- Poster presentation
- Open Access
Comparison of the effects of tranexamic acid, aprotinin and placebo on blood conservation, fibrinolysis and platelet function with extensive heart surgery
© BioMed Central Ltd 2006
- Published: 21 March 2006
- Platelet Function
- Tranexamic Acid
- Chest Tube Drainage
CPB results in fibrinolysis as reflected by increased plasmin concentrations and fibrin degradation products, both of which have deleterious effects on platelet function. We designed a study to compare the effects of a high dose of aprotinin (A), tranexamic acid (TA) and no treatment (P) on blood loss, transfusion of blood products, fibrinolysis and platelet function during and after heart surgery.
After IRB approval, 60 consecutive consenting patients undergoing combined aortic valve replacement surgery with CABG were studied. They were randomized to either: high-dose A (280 mg loading dose, 70 mg/hour infusion rate and 280 mg in the prime) (n = 20), TA (100 mg/kg loading dose, 1 mg/kg/hour infusion rate) (n = 20), or saline (n = 20). The effect of A and TA on some markers for the activation of thrombin formation and fibrinolysis was studied (D-dimer, plasminogen, α2-anti-plasmin,antithrombin and glycocalicin, a fragment of the platelet-membrane GPIb). Sampling was at induction (t1), at the start and end of CPB (t2, t3), and at 1, 4 and 24 hours after CPB (t4, t5, t6). ANOVA for repeated measurements was applied for statistical comparisons between groups. P < 0.05 was considered significant. Data are expressed as mean values ± SEM.
Study groups did not differ with regard to demographic data and type of operation. Blood loss and chest tube drainage was significantly less in the A and TA groups as compared with the P group at all time points and was accompanied with the use of less blood products, volume replacement and higher hemoglobin levels. The duration of the surgical post-CPB period was significantly shorter in the A and TA groups (55 ± 18, 71 ± 19 and 84 ± 26 min, respectively). There was no difference in platelet count between groups. There were no re-explorations for postoperative bleeding. Inhibition of fibrinolysis was significant with both antifibrinolytic drugs (D-dimers 578 ± 81, 550 ± 105 and 3603 ± 440 μg/ml at t4). During and after the operation, the D-dimers were much higher in the placebo group. α2-antiplasmin levels were higher in the A group compared with the TA and P groups. This effect was present until 24 hours after CPB. TA had no effect on this parameter. Plasminogen levels were lower in the TA group at t4, t5 and t6. TA patients more often received additional boluses of heparin to maintain ACT > 480 s during bypass (15/20 patients versus 9/20 and 8/20 patients in the A and P groups, respectively). aPTT values were significantly prolonged at the end of CPB in the A group. Antithrombin values were significantly higher in the A group at t3, t4 and t5. Glycocalicin values were slightly higher in the TA group during bypass.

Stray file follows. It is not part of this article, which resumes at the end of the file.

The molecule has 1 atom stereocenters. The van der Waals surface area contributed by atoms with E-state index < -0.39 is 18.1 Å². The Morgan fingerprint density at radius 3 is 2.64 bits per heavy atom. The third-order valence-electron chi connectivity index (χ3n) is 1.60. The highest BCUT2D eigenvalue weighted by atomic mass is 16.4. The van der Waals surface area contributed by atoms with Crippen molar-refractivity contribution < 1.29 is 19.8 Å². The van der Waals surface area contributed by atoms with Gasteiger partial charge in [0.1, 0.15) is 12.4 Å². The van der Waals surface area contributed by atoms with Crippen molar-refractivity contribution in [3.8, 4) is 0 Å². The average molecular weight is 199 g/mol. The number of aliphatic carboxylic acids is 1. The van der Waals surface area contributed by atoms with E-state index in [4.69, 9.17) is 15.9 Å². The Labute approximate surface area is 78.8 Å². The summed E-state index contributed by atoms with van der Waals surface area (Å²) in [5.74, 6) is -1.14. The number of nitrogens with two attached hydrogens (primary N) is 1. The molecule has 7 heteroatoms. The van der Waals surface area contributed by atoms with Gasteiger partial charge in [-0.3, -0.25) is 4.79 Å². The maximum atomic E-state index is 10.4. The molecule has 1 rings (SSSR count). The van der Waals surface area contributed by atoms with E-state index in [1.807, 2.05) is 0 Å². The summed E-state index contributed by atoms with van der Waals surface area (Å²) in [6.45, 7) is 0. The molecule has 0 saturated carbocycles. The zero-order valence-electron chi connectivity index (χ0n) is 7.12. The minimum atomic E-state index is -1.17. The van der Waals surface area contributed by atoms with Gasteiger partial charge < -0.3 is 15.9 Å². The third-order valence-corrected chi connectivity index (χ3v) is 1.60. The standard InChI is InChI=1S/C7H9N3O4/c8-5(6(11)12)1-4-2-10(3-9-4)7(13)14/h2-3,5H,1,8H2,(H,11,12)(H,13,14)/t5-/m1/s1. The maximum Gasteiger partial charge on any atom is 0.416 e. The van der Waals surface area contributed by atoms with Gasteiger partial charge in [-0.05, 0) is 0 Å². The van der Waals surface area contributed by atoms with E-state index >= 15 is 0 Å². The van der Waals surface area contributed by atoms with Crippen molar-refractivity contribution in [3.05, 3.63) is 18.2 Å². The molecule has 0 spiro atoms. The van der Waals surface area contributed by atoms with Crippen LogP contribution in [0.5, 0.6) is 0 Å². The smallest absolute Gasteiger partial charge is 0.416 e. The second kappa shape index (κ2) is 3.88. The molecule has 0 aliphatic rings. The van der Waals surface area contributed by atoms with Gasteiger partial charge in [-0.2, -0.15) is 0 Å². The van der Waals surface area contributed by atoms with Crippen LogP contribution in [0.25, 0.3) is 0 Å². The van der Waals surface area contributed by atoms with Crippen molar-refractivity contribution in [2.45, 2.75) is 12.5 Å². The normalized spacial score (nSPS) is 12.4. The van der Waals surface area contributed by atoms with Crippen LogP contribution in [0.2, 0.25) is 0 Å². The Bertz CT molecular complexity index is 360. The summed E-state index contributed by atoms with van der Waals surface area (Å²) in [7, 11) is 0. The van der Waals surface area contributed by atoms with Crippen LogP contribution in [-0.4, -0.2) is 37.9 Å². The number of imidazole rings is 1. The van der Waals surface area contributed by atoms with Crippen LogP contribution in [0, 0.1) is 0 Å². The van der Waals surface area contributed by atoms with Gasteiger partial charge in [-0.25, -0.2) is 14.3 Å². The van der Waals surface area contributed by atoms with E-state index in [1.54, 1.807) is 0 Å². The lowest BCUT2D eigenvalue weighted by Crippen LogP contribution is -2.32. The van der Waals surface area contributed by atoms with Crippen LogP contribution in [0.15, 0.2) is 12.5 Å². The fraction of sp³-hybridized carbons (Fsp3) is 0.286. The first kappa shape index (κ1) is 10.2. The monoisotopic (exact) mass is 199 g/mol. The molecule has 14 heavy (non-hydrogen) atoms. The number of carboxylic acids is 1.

TA can inhibit fibrinolytic activity by blocking plasmin(ogen) activity measured as the D-dimer level, but seems to have no influence on neutralization of plasmin by α2-antiplasmin. Both A and TA effectively suppress the appearance of markers of fibrinolysis as compared with placebo. The results also suggest that the antifibrinolytic effects of TA and A can reduce blood loss in patients undergoing extensive CPB surgery.